The Association of Wholesale Drug Trade Enterprises said all nine of its members, which combined control about 80 percent of the market, agreed to the move.
The companies contend the government owes about 196 million litas ($49 million) to pharmacies for state-subsidized drugs. Pharmacies owe the wholesalers an additional 100 million litas in payments for the drugs, according to association's head Remigijus Mielinis.
The government authority in charge of paying the bill said it would seek a state-guaranteed loan to cover the outstanding debt. It has proposed that pharmacies pay the interest on the loan.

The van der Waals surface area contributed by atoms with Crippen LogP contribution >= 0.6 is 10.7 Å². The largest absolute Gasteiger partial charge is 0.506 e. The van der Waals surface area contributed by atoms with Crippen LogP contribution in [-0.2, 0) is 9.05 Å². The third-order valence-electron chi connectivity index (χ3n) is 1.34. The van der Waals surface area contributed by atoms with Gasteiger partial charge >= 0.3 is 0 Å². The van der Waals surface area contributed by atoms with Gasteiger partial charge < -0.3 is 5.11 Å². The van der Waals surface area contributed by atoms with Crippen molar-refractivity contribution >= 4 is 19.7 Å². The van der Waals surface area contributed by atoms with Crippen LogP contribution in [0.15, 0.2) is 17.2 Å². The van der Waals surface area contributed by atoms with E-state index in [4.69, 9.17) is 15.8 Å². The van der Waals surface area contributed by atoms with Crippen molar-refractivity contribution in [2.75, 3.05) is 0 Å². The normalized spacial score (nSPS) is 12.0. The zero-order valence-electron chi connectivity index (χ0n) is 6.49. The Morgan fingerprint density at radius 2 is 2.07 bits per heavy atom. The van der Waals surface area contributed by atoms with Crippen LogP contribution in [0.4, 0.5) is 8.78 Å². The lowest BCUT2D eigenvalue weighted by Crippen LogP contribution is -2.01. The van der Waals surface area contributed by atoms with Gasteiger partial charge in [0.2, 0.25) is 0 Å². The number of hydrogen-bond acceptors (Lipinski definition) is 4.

"In a real business environment there wouldn't be any discussion about who should pay for a loan assumed by the state," said Mielinis. "Discussion should be about the amount the state should pay in late fees for not carrying out its obligations."
There are currently about 2,000 drugs that the state will subsidize for poor people. About 300 of them are in short supply, said Eduardas Tarasevicius of the Lithuanian Pharmaceutical Union.
This year the state set aside 326 million litas to pay for subsidized medicine, about 18 percent of its mandatory healthcare insurance fund.
Mielinis said the association would continue to supply subsidized drugs to hospitals.
He said the association would begin delivery to pharmacies again if at least part of the debt was paid.